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Friday, 29 July 2016

Using GM to fight cassava brown streak disease

Last week I helped plant a new confined field trial for genetically modified (GM) cassava in western Uganda. The aim is to find how well the plants resist Cassava brown streak disease (CBSD).

Before planting, the National Crops Resources Research Institute (NaCRRI) held discussions with people from the local government and farmers’ groups. It’s vital to engage the local community so that people are correctly informed and on-board with the project. There were certainly some very strange myths to debunk!

Henry Wagaba (Head of Biosciences at NaCRRI) explained the huge losses caused by CBSD, which spoils tubers and can wipe out entire fields. CBSD is now the most devastating crop disease in Uganda and there are no resistant varieties currently available.

To fight the disease, NaCRRI researchers have developed GM cassava plants, which show high levels of resistance to CBSD at sites in southern and central Uganda. This trial will test how the plants perform in the growing conditions in western Uganda. Work will also be carried out to cross the GM plants wither farmer varieties to improve their growing and taste qualities.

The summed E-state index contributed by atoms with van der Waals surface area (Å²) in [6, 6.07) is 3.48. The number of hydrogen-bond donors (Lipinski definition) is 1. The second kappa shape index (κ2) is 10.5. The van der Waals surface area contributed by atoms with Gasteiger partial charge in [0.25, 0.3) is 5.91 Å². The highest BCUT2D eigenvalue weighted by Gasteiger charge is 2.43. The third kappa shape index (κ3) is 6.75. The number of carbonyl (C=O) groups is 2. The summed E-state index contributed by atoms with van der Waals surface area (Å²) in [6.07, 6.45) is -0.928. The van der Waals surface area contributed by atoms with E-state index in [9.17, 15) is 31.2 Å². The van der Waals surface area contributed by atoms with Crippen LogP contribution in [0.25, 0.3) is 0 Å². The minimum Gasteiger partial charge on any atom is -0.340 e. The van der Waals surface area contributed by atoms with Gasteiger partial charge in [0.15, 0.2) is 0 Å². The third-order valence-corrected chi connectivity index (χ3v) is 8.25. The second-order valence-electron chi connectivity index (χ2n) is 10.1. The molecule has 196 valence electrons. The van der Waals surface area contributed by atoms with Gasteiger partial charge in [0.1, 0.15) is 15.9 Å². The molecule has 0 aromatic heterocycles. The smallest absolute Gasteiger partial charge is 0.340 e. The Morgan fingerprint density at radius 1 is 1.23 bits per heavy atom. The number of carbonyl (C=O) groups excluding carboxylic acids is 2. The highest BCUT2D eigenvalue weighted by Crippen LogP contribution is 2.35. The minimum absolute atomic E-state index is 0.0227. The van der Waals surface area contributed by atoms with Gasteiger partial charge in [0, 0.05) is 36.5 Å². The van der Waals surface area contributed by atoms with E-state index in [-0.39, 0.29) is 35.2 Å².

I enjoyed getting stuck in and planting my first GM cassava!
GM crops are a contentious topic in Uganda. The passing of a National Biotechnology and Biosafety law has stalled in Parliament for over three years due to disagreements. Currently GM technology is used for research on banana, cassava, maize, potato, rice and sweet potato. However these are not approved for human consumption.

In nearby countries Kenya and Sudan, GM food products have been approved and many of these food products are imported into Uganda without regulation. It’s hoped the law will be passed soon to enable Ugandan farmers to reap the benefits of GM crops and protect against any potential risks.
Before the trial, I went on a safari in the Queen Elizabeth National Park, where I saw elephants, hippos and even lions!
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This blog has been written by University of Bristol Cabot Institute member Katie Tomlinson from the School of Biological Sciences.  Katie's area of research is to generate and exploit an improved understanding of cassava brown streak disease (CBSD) to ensure sustainable cassava production in Africa.  This blog has been reposted with kind permission from Katie's blog Cassava Virus

Katie Tomlinson
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